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Remotely operated vehicle takes researchers to new places under the ice
Posted November 8, 2007
The backlash against “super-sizing it” isn’t only relegated to expanding waistlines. A science team surveying benthic communities in McMurdo Sound believes skinny is better when trying to reach remote areas below the sea ice without a lot of fuss.
That’s why the team developed SCINI — a Submersible Capable of under Ice Navigation and Imaging.
Boasting a diameter of only 15 centimeters, the torpedo-shaped, remotely operated vehicle (ROV) can be transported by helicopter or tracked vehicle and then deployed through a hole in sea ice made by a hand-held power drill.
Photo Credit: Mindy Bell (PolarTREC 2007)
Scientist Stacy Kim operates SCINI on its maiden journey Oct. 15.
In about an hour, scientists on top of the sea ice can steer SCINI to depths of 1,000 feet where divers can’t venture, watching and recording what the submersible sees in the crystal-clear Antarctic waters.
“One of the goals of SCINI was to build a system that was backpackable,” said Bob Zook, the engineer who designed the ROV for the group’s principal investigator, Stacy Kim.
Kim, the research half of the science-and-engineering duo, is interested in describing McMurdo Sound’s benthic sea life, communities of critters living at or near the seafloor.
An adjunct professor in benthic ecology at Moss Landing Marine Labs in California, Kim is also hoping to create a sweeping database of sea life development in the sound by revisiting historical experiments dating back to the 1960s.
Sponges, corals and a menagerie of other sea life have made their homes on cages and other artificial structures, experiments initiated by scientist Paul Dayton at Scripps Institution of Oceanography decades ago. Kim and her team generally know when these artificial structures were introduced.
“We know the birth date of those animals, so we can say how much they’ve grown in the intervening time,” she explained.
“They give us a 40-year history of re-colonization and community development in the McMurdo area,” she added. “That’s an incredible data set. It’s very unusual to have a data set that extends over several decades like that.”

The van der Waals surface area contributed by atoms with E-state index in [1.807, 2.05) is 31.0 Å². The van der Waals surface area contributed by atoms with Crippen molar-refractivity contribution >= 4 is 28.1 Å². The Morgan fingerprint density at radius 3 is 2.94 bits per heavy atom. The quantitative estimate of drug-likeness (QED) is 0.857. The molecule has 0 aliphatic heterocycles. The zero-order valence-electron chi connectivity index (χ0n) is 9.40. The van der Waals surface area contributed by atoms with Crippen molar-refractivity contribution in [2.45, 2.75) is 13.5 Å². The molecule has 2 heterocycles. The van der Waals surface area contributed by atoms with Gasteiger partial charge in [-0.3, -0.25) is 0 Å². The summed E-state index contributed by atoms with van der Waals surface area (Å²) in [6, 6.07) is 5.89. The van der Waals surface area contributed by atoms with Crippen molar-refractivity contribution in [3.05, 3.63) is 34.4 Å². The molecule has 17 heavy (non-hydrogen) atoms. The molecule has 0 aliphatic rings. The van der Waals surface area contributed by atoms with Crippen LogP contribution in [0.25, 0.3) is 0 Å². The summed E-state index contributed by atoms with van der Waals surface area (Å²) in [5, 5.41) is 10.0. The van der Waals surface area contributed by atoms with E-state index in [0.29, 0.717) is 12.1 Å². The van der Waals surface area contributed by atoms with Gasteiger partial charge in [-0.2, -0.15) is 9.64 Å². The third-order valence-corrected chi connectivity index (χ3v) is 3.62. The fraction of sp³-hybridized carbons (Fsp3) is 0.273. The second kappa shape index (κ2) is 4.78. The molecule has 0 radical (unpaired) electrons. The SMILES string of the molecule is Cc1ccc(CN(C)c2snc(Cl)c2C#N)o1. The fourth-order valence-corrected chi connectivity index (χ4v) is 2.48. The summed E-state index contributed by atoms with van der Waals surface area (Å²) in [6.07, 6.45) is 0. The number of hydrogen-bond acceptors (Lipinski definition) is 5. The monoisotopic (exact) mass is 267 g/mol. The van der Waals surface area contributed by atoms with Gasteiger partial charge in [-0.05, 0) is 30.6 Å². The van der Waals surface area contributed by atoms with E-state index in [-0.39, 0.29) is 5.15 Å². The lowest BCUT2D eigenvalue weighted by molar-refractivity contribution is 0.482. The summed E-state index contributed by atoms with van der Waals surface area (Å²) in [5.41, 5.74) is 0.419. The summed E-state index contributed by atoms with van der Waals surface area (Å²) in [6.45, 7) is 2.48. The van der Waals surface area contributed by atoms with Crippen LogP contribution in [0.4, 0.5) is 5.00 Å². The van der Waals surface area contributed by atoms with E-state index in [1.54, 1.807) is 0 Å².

The very thing that makes it difficult to access McMurdo Sound easily — the annual sea ice — also offers a unique benefit for researchers like Kim who are interested in describing organisms living between 40 and 200 meters.
That range is beyond nontechnical diving range. And it’s too shallow for most ROVs, as it is difficult to maneuver through the upper water turbulence.
“But because we’re working with an ice-covered sea, we don’t have to deal with surge and wave motion. So we can study that depth range, which is pretty much unstudied any where else in the world,” Kim said.
“We know that there are really interesting, intriguing-looking communities down there because the underwater visibility is so good in the Antarctic,” she added. “We can see them, but we can’t get to them because of the depth.”
Right off the shelfThis is the first of three field seasons for the eight-member team. This year’s technical focus is to work out the bugs and determine if SCINI’s navigation system can live up to its billing as being accurate within 20 centimeters.
Zook said he got the idea to design an easily transportable ROV about three years ago when he asked Kim what tool would help make her job of exploring underwater ecosystems easier.
Most work below the sea ice, such as diving, requires the assistance of heavy equipment to bore a big enough hole to get people and equipment into the water. That limits where researchers can go.
“Drilling big holes is difficult. Drilling small holes is less difficult,” Zook said.